This MD actually sounds hip to me. - I'd rather a doc have the confidence in himself as well as the PT's to whom he refers to get patients going right away, rather than have them wait to get an MRI, the results, and then perhaps PT. Besides, a lot of times MRIs just muddy up the waters by riling up the patient with nice to know rather than need to know info. This guy RAN after his injury - he can do stairs - it does not sound like he's had any give way or falls - an MRI off the bat is a waste of resources.

FLAOrthoPT -> Re: Strained Popliteus? (November 30, 2006 8:08:00 PM)

I agree with what I have read. I love this MD!! Especially as a surgeon! What a smart guy! Do some functional testing, some conservative treatment, and then look at MRI if not getting better. what a good way to justify an MRI and then justify surgery. Way worse the other way around.

But besides that. Do you treat diagnosis or dysfunctions? I have never been taught how to treat a diagnosis, or better yet, I have learned the pitfalls of treating a specific diagnosis. Do a thorough eval, what is wrong? Is it laxity, hypermobility, pain, altered gait, altered motor control, poor stability, weakness, poor timing and recruitment, etc. Identify the impairments and treat them with the dysfunctions. Really who cares if it is popliteus, what if it were gracilis would it totally change your treatment? What if a small part of the biceps femoris? Treat what is presented in front of you with this case and with everything and you will ge people better because of your decision making not in spite of it.
Ben Galin, PT, DPT, OCS

FLAOrthoPT -> Re: Strained Popliteus? (November 30, 2006 8:11:00 PM)

ps is this doc from canada? that is more of standard procedure in canadian medicine, treat first, mri later

Tom Reeves DPT ATC -> Re: Strained Popliteus? (November 30, 2006 8:23:00 PM)

I agree with Sean, Physiothis and Ben. The PCL gets torn when the tibia hits the dashboard in an MVA, not when pulling your foot out of mud. I also agree that we are a better first step than a $1000 MRI.

ehanso -> Re: Strained Popliteus? (November 30, 2006 10:15:00 PM)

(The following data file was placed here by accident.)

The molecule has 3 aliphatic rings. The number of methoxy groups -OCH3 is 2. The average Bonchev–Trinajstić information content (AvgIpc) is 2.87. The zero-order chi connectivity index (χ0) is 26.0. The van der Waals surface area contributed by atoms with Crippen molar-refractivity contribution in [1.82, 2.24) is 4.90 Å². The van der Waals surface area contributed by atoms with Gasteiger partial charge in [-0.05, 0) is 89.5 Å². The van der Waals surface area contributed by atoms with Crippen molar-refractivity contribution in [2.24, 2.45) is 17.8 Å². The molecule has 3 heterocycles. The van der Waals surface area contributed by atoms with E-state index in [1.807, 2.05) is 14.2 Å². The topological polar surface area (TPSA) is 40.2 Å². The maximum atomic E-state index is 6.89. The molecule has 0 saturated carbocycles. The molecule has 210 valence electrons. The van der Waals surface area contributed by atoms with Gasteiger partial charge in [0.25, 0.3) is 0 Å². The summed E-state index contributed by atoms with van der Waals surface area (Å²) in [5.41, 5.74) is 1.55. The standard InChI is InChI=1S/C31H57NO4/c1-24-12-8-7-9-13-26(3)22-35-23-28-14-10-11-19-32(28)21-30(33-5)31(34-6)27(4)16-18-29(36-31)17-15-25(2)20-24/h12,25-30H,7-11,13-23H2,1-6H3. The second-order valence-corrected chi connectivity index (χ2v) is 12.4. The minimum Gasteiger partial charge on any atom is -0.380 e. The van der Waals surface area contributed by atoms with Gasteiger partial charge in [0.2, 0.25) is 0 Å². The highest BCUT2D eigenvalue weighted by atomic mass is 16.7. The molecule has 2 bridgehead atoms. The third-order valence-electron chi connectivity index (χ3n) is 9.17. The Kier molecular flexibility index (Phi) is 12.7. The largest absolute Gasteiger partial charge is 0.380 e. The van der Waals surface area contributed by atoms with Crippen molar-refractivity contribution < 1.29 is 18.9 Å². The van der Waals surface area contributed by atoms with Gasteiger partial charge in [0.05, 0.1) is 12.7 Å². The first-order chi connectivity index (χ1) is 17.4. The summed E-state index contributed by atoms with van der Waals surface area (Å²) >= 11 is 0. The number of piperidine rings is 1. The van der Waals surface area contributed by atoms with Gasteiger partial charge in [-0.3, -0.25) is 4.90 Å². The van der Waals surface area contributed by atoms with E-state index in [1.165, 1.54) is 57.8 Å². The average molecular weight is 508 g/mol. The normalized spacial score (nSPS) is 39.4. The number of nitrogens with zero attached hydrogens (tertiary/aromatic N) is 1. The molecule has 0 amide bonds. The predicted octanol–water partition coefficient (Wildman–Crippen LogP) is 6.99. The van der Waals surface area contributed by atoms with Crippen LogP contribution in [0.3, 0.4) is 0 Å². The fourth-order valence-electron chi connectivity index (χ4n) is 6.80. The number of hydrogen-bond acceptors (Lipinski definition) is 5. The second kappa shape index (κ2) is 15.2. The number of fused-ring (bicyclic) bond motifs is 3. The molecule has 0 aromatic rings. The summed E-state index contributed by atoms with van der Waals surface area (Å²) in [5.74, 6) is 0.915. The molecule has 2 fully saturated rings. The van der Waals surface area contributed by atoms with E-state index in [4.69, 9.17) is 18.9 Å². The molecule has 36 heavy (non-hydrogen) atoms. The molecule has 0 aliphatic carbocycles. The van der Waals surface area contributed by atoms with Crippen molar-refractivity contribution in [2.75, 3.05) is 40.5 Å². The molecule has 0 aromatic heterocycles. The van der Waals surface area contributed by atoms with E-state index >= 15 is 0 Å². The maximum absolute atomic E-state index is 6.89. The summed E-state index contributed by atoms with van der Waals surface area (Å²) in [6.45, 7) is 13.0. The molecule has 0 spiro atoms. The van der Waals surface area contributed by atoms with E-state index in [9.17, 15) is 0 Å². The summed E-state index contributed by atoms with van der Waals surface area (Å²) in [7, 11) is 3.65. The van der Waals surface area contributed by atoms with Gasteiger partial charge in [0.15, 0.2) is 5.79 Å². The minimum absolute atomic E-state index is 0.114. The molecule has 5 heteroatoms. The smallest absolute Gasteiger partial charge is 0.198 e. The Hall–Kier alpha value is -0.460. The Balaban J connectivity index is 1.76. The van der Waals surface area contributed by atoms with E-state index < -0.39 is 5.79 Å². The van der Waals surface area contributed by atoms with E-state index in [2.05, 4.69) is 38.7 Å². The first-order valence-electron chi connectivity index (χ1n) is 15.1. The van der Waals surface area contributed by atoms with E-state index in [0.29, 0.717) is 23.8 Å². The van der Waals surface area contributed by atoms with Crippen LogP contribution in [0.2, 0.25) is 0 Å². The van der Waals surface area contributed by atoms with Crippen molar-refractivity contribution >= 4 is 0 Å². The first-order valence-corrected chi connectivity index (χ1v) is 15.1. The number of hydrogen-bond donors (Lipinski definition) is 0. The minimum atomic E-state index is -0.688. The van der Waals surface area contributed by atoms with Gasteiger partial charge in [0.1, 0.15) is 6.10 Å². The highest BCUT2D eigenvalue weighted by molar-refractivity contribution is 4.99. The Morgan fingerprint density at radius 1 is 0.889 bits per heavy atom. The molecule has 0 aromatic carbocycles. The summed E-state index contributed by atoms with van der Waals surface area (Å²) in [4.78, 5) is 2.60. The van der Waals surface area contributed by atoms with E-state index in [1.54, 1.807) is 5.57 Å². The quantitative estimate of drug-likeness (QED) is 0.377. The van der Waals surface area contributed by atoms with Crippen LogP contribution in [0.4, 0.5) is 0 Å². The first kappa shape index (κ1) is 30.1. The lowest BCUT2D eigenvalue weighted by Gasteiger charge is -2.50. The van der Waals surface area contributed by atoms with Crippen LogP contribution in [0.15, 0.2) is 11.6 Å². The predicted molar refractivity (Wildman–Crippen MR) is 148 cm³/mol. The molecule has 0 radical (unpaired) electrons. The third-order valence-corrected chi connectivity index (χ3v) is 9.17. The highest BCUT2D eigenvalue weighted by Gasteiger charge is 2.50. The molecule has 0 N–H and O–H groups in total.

Ken, With the pt supine and involved knee flexed 50* to 90* sit on the involved side with your hip at the toe to stabilize. Palpate the popliteus and find a tender point (not necessarily painful but tender) it will also feel a bit firm to touch. Then rotate the tiba internally while gently probing the tender point until you feel the firmness and tenderness leave. Keep your palpating finger over the tender point and gently probe the point a couple of times while you hold this position for at least 2 minutes. You will feel at slight Therapeutic pulse after 20-30 seconds. After 2 mintues SLOWLY relax the rotation and gently straighten the leg. If you did it correctly, the tenderness and pain are gone. Good luck, Ed

ysumpt2006 -> Re: Strained Popliteus? (December 1, 2006 5:01:00 AM)

Thanks all, I guess my "new grad" naivete has kicked in.

I see him next week, but I like to be somewhat prepared if possible. After I posted this, I thought of the flexor injury, knowing that a med dx is not the treating point, it is the other "stuff" that is happening.

Upon further review, the PCL is less likely, but that is one of the things that a more seasoned clinician at my site suggested. At the time, it made sense.

I guess I got the whole "VP of the hospital" thing too much into my psyche.

ehanso -> Re: Strained Popliteus? (December 1, 2006 1:10:00 PM)

Easy take into acount the status of the pt. Do your best to treat him like everybody else and you will do just fine.

ysumpt2006 -> Re: Strained Popliteus? (December 5, 2006 9:10:00 PM)

Ok, did the eval today. Everything went well. The history (after a lot of digging) revealed a 30 year injury that was not revealed to the doc for some reason--an injury in a backyard football game the involved the patient being clipped from side and behind driving his knee into flexion and his tibia forward. Sounds like a classic ACL tear to me.

Current injury involved the patient walking forward, seeing something ahead and pivoting 135 degrees with his foot stuck in the mud, THEN he pulled it out. Had 9/10 pain at that point.

Currently has pain with any pivoting action. Apprehensive to bend his knee during SLS secondary to feeling of instability.

Lachman's positive, Ant Drawer positive, Apley's positive, valgus/varus negative.

No imaging done, but all tests point to a possible (probable) ACL tear from years ago that was exacerbated with the new injury.

No quad weakness or hamstring weakness, but definite apprehension.

Gonna do a lot of functional training and go from there.

Wish me luck.

ehanso -> Re: Strained Popliteus? (December 5, 2006 10:17:00 PM)